Of course, you can make plain white, unscented votive candles, but the sky is the limit in terms of colors and fragrances. Votives are fun because they allow you to experiment on a small scale. You can find many color bricks and fragrance additives at your local craft shop. Both types of products are very intense just a small amount of color or a few drops of fragrance can make a big difference. Each candle is a learning experience. You may want to keep track of how much of these additives you use in each batch so you can discover the color and fragrance combination that you like best.
For three votive candles, you will probably not want to use more than a quarter of a block of colorant (be careful, this can stain clothing, carpets, etc.) and three or four drops of liquid fragrance. You can add these while the wax is melting. You may also want to use a long wooden skewer to gently stir the wax as it melts.
Many craft guides say that there is an optimal temperature for pouring wax to create the best candles (for votives it is said to be around 175 degrees F). But if you do not want to take your wax’s temperature your candles should suffer no ill effects as long as you wait for all the wax and additives in the pan to melt and do not wait so long afterward that the wax is smoking or has caught on fire.
There are two possible methods for making your votive candle from this point. You will want to try each and see what is easier for you. The first is to simply place your tabbed wick in the votive mold before pouring the wax, taking care to set the wick in the center of the mold. This method is a little less frightening for beginners, but the wick likely will move off-center as you pour the wax, so you will have to stand it up straight again after you pour. If you don’t fill the molds too full, you can set a toothpick or wooden skewer across the top of the mold for the wick to lean against until the wax begins to harden.
The other method involves pouring the wax into an empty mold and allowing it to cool slightly before inserting the wick. You really have to be paying attention to your candles so you don’t wait too long to put the wick in (watch for the outside edges of the candle to congeal slightly). Using this method, the tab will stick to the bottom of the mold and should stand up straight more easily. It requires some practice to do this right. And if your wicks don’t end up perfectly straight don’t worry. Votives are so small and burn so completely that all the wax should melt even if the wick is slightly off-center.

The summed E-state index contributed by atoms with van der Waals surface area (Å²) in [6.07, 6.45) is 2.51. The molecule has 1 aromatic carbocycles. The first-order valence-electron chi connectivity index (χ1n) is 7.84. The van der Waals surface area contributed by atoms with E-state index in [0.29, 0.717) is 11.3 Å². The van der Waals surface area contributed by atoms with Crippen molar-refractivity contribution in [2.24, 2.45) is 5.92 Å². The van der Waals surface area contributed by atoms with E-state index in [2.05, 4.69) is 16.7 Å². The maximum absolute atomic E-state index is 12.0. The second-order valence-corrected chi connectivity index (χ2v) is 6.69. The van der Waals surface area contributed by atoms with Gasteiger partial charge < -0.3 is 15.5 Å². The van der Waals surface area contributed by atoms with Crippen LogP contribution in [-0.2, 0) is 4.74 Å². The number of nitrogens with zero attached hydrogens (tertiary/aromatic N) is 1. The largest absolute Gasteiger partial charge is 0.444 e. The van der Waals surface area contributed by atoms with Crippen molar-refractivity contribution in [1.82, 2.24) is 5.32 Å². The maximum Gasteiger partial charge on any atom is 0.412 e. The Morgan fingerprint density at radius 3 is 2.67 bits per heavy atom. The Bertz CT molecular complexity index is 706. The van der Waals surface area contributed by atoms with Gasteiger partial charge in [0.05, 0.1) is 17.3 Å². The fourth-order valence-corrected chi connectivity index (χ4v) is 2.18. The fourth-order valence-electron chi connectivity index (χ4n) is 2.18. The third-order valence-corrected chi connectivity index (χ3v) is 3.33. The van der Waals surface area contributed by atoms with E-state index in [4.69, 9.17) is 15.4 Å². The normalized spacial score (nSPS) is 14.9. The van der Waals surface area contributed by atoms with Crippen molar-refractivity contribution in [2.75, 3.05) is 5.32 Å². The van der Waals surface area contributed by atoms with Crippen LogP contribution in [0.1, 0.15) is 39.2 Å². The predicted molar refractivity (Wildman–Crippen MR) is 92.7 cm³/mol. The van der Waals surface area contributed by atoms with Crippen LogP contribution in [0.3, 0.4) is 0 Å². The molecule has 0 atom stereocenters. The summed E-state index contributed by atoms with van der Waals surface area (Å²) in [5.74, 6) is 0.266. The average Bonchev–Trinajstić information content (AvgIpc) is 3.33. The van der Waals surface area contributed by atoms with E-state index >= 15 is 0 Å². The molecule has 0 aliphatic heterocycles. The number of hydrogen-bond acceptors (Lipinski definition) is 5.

Whichever method you use, pour the wax just almost to the top of the mold, reserving a small amount of melted wax. You will need this wax later because as the candle cools the wax contracts and will leave an indentation in your candle. You save a bit of wax so it will match the color and fragrance of the main part of the candle. Allow the wax to cool for a few hours before re-melting the reserved wax and pouring it into the molds, being careful not to overflow the molds.
Again allow the candles to cool completely before removing them from the molds. They should come out easily, but if they do not, put the candles in the freezer for about five minutes, then roll the mold in your hand while squeezing gently to help the candle come out. If the problem persists, you may want to spray your molds with release spray (you can get silicone sprays made for working with candles or use cooking spray) before putting in the wick or pouring the wax. This will make your candles shiny, too.
Votive candles are designed to be burned in votive cups rather than on a candle plate. The wax should disappear completely as the candle is burned; each candle’s life should be about 15 hours.
Votive candles are a simple, sophisticated, and cheap addition to your home; they make great gifts and are even better to keep for yourself. Let your imagination run wild and color your home with candles.